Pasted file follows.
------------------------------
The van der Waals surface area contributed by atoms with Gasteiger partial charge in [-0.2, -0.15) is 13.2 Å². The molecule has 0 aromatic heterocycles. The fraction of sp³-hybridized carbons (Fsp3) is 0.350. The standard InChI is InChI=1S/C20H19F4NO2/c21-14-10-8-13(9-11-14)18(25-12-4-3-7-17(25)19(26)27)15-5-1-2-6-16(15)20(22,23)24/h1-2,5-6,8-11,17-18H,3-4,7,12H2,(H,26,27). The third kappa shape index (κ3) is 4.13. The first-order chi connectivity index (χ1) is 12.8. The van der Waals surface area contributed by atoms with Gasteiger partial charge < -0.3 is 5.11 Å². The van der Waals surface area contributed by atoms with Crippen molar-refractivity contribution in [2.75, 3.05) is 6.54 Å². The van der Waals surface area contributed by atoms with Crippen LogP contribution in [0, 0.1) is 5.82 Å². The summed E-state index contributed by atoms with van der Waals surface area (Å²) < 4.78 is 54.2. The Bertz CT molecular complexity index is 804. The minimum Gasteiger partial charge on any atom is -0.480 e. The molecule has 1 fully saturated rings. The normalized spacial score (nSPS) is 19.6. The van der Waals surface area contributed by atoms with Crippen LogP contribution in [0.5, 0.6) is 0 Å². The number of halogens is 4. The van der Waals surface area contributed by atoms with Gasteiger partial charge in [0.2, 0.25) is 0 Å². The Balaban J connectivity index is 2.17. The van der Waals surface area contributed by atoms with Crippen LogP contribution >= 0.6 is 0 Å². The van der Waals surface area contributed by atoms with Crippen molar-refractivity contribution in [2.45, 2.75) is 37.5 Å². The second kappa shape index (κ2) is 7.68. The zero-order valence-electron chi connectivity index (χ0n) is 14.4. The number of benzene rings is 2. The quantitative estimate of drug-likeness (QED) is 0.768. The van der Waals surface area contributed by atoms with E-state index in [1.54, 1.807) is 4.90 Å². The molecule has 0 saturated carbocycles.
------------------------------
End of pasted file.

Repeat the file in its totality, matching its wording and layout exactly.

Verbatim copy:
The van der Waals surface area contributed by atoms with Gasteiger partial charge in [-0.2, -0.15) is 13.2 Å². The molecule has 0 aromatic heterocycles. The fraction of sp³-hybridized carbons (Fsp3) is 0.350. The standard InChI is InChI=1S/C20H19F4NO2/c21-14-10-8-13(9-11-14)18(25-12-4-3-7-17(25)19(26)27)15-5-1-2-6-16(15)20(22,23)24/h1-2,5-6,8-11,17-18H,3-4,7,12H2,(H,26,27). The third kappa shape index (κ3) is 4.13. The first-order chi connectivity index (χ1) is 12.8. The van der Waals surface area contributed by atoms with Gasteiger partial charge < -0.3 is 5.11 Å². The van der Waals surface area contributed by atoms with Crippen molar-refractivity contribution in [2.75, 3.05) is 6.54 Å². The van der Waals surface area contributed by atoms with Crippen LogP contribution in [0, 0.1) is 5.82 Å². The summed E-state index contributed by atoms with van der Waals surface area (Å²) < 4.78 is 54.2. The Bertz CT molecular complexity index is 804. The minimum Gasteiger partial charge on any atom is -0.480 e. The molecule has 1 fully saturated rings. The normalized spacial score (nSPS) is 19.6. The van der Waals surface area contributed by atoms with Crippen LogP contribution in [0.5, 0.6) is 0 Å². The number of halogens is 4. The van der Waals surface area contributed by atoms with Gasteiger partial charge in [0.2, 0.25) is 0 Å². The Balaban J connectivity index is 2.17. The van der Waals surface area contributed by atoms with Crippen LogP contribution >= 0.6 is 0 Å². The van der Waals surface area contributed by atoms with Crippen molar-refractivity contribution in [2.45, 2.75) is 37.5 Å². The second kappa shape index (κ2) is 7.68. The zero-order valence-electron chi connectivity index (χ0n) is 14.4. The number of benzene rings is 2. The quantitative estimate of drug-likeness (QED) is 0.768. The van der Waals surface area contributed by atoms with E-state index in [1.54, 1.807) is 4.90 Å². The molecule has 0 saturated carbocycles.